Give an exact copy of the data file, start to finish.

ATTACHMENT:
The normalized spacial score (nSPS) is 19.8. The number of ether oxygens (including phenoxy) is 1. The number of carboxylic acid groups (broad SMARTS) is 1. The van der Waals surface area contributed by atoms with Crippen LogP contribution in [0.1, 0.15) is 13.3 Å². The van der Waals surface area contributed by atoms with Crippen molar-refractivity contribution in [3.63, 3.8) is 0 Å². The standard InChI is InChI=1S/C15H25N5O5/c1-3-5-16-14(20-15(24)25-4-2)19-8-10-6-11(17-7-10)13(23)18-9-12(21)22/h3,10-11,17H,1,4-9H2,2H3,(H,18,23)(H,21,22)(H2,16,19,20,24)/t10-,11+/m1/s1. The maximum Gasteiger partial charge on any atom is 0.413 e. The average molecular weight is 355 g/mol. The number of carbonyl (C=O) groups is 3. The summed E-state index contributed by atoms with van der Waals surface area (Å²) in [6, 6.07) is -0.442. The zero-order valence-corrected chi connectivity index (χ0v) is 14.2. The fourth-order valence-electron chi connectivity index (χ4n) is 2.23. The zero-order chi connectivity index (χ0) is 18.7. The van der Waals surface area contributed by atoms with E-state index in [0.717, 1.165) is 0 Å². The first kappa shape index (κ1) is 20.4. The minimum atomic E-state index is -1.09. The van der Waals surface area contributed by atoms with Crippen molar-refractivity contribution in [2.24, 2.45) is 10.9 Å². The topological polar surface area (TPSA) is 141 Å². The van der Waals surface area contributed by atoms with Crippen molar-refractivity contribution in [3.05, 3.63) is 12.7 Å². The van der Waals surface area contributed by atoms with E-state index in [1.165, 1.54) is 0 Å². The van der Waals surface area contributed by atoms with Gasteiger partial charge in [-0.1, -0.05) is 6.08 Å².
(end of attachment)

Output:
The normalized spacial score (nSPS) is 19.8. The number of ether oxygens (including phenoxy) is 1. The number of carboxylic acid groups (broad SMARTS) is 1. The van der Waals surface area contributed by atoms with Crippen LogP contribution in [0.1, 0.15) is 13.3 Å². The van der Waals surface area contributed by atoms with Crippen molar-refractivity contribution in [3.63, 3.8) is 0 Å². The standard InChI is InChI=1S/C15H25N5O5/c1-3-5-16-14(20-15(24)25-4-2)19-8-10-6-11(17-7-10)13(23)18-9-12(21)22/h3,10-11,17H,1,4-9H2,2H3,(H,18,23)(H,21,22)(H2,16,19,20,24)/t10-,11+/m1/s1. The maximum Gasteiger partial charge on any atom is 0.413 e. The average molecular weight is 355 g/mol. The number of carbonyl (C=O) groups is 3. The summed E-state index contributed by atoms with van der Waals surface area (Å²) in [6, 6.07) is -0.442. The zero-order valence-corrected chi connectivity index (χ0v) is 14.2. The fourth-order valence-electron chi connectivity index (χ4n) is 2.23. The zero-order chi connectivity index (χ0) is 18.7. The van der Waals surface area contributed by atoms with E-state index in [0.717, 1.165) is 0 Å². The first kappa shape index (κ1) is 20.4. The minimum atomic E-state index is -1.09. The van der Waals surface area contributed by atoms with Crippen molar-refractivity contribution in [2.24, 2.45) is 10.9 Å². The topological polar surface area (TPSA) is 141 Å². The van der Waals surface area contributed by atoms with Crippen molar-refractivity contribution in [3.05, 3.63) is 12.7 Å². The van der Waals surface area contributed by atoms with E-state index in [1.165, 1.54) is 0 Å². The van der Waals surface area contributed by atoms with Gasteiger partial charge in [-0.1, -0.05) is 6.08 Å².